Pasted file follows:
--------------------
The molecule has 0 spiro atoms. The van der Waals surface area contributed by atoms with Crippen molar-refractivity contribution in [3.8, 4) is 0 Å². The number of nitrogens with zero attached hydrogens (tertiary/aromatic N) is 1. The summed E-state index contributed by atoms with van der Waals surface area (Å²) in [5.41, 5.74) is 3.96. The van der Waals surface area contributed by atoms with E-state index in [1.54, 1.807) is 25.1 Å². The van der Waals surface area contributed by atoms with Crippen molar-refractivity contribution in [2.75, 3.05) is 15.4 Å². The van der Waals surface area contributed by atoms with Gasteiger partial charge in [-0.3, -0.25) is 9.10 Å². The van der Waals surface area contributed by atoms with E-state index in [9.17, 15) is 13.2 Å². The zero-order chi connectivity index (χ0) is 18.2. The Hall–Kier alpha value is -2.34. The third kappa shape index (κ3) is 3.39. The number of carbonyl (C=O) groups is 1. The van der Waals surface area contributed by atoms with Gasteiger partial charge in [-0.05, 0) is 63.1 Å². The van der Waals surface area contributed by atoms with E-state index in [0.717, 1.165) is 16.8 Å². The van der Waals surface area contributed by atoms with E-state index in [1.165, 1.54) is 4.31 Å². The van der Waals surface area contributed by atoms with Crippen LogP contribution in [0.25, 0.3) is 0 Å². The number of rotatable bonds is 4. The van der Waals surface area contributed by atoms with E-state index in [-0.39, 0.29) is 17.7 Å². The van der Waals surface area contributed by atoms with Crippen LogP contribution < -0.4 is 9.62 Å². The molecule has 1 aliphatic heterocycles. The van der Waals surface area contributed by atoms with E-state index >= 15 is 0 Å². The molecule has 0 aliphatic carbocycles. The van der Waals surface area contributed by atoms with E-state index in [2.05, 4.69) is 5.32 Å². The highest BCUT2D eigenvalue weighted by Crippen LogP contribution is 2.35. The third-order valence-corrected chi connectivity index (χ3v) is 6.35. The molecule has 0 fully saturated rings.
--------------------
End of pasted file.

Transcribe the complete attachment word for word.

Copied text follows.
The molecule has 0 spiro atoms. The van der Waals surface area contributed by atoms with Crippen molar-refractivity contribution in [3.8, 4) is 0 Å². The number of nitrogens with zero attached hydrogens (tertiary/aromatic N) is 1. The summed E-state index contributed by atoms with van der Waals surface area (Å²) in [5.41, 5.74) is 3.96. The van der Waals surface area contributed by atoms with E-state index in [1.54, 1.807) is 25.1 Å². The van der Waals surface area contributed by atoms with Crippen molar-refractivity contribution in [2.75, 3.05) is 15.4 Å². The van der Waals surface area contributed by atoms with Gasteiger partial charge in [-0.3, -0.25) is 9.10 Å². The van der Waals surface area contributed by atoms with E-state index in [9.17, 15) is 13.2 Å². The zero-order chi connectivity index (χ0) is 18.2. The Hall–Kier alpha value is -2.34. The third kappa shape index (κ3) is 3.39. The number of carbonyl (C=O) groups is 1. The van der Waals surface area contributed by atoms with Gasteiger partial charge in [-0.05, 0) is 63.1 Å². The van der Waals surface area contributed by atoms with E-state index in [0.717, 1.165) is 16.8 Å². The van der Waals surface area contributed by atoms with E-state index in [1.165, 1.54) is 4.31 Å². The van der Waals surface area contributed by atoms with Crippen LogP contribution in [0.25, 0.3) is 0 Å². The number of rotatable bonds is 4. The van der Waals surface area contributed by atoms with E-state index in [-0.39, 0.29) is 17.7 Å². The van der Waals surface area contributed by atoms with Crippen LogP contribution < -0.4 is 9.62 Å². The molecule has 1 aliphatic heterocycles. The van der Waals surface area contributed by atoms with E-state index >= 15 is 0 Å². The molecule has 0 aliphatic carbocycles. The van der Waals surface area contributed by atoms with E-state index in [2.05, 4.69) is 5.32 Å². The highest BCUT2D eigenvalue weighted by Crippen LogP contribution is 2.35. The third-order valence-corrected chi connectivity index (χ3v) is 6.35. The molecule has 0 fully saturated rings.